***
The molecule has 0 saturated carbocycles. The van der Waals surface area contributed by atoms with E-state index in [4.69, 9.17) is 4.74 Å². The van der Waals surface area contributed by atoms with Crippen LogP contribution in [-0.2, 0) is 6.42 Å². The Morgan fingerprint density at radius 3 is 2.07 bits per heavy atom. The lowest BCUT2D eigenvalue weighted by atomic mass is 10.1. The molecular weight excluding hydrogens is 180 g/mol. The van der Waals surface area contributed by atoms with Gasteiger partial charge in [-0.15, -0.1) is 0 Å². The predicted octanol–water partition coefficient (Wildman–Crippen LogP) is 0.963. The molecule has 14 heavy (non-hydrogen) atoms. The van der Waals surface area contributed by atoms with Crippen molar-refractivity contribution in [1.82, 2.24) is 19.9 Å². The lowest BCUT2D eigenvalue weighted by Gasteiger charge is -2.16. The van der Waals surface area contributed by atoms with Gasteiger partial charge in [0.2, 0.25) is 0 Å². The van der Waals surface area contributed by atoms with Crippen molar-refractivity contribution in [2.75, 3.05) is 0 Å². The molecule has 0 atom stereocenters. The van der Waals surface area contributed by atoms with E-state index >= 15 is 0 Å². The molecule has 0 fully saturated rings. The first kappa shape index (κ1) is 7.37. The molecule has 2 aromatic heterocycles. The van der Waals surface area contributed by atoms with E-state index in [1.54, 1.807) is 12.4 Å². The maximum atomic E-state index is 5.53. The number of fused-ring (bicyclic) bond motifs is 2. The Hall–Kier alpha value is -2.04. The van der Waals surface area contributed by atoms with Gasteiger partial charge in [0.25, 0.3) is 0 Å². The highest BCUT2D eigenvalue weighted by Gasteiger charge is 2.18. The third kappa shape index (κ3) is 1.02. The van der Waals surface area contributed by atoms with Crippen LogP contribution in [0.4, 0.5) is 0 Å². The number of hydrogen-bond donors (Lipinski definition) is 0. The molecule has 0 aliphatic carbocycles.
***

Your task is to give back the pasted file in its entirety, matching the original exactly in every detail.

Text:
The molecule has 0 saturated carbocycles. The van der Waals surface area contributed by atoms with E-state index in [4.69, 9.17) is 4.74 Å². The van der Waals surface area contributed by atoms with Crippen LogP contribution in [-0.2, 0) is 6.42 Å². The Morgan fingerprint density at radius 3 is 2.07 bits per heavy atom. The lowest BCUT2D eigenvalue weighted by atomic mass is 10.1. The molecular weight excluding hydrogens is 180 g/mol. The van der Waals surface area contributed by atoms with Gasteiger partial charge in [-0.15, -0.1) is 0 Å². The predicted octanol–water partition coefficient (Wildman–Crippen LogP) is 0.963. The molecule has 14 heavy (non-hydrogen) atoms. The van der Waals surface area contributed by atoms with Crippen molar-refractivity contribution in [1.82, 2.24) is 19.9 Å². The lowest BCUT2D eigenvalue weighted by Gasteiger charge is -2.16. The van der Waals surface area contributed by atoms with Gasteiger partial charge in [0.2, 0.25) is 0 Å². The van der Waals surface area contributed by atoms with Crippen molar-refractivity contribution in [2.75, 3.05) is 0 Å². The molecule has 0 atom stereocenters. The van der Waals surface area contributed by atoms with E-state index >= 15 is 0 Å². The molecule has 0 fully saturated rings. The first kappa shape index (κ1) is 7.37. The molecule has 2 aromatic heterocycles. The van der Waals surface area contributed by atoms with E-state index in [1.54, 1.807) is 12.4 Å². The maximum atomic E-state index is 5.53. The number of fused-ring (bicyclic) bond motifs is 2. The Hall–Kier alpha value is -2.04. The van der Waals surface area contributed by atoms with Gasteiger partial charge in [0.25, 0.3) is 0 Å². The highest BCUT2D eigenvalue weighted by Gasteiger charge is 2.18. The third kappa shape index (κ3) is 1.02. The van der Waals surface area contributed by atoms with Crippen LogP contribution in [0.4, 0.5) is 0 Å². The number of hydrogen-bond donors (Lipinski definition) is 0. The molecule has 0 aliphatic carbocycles.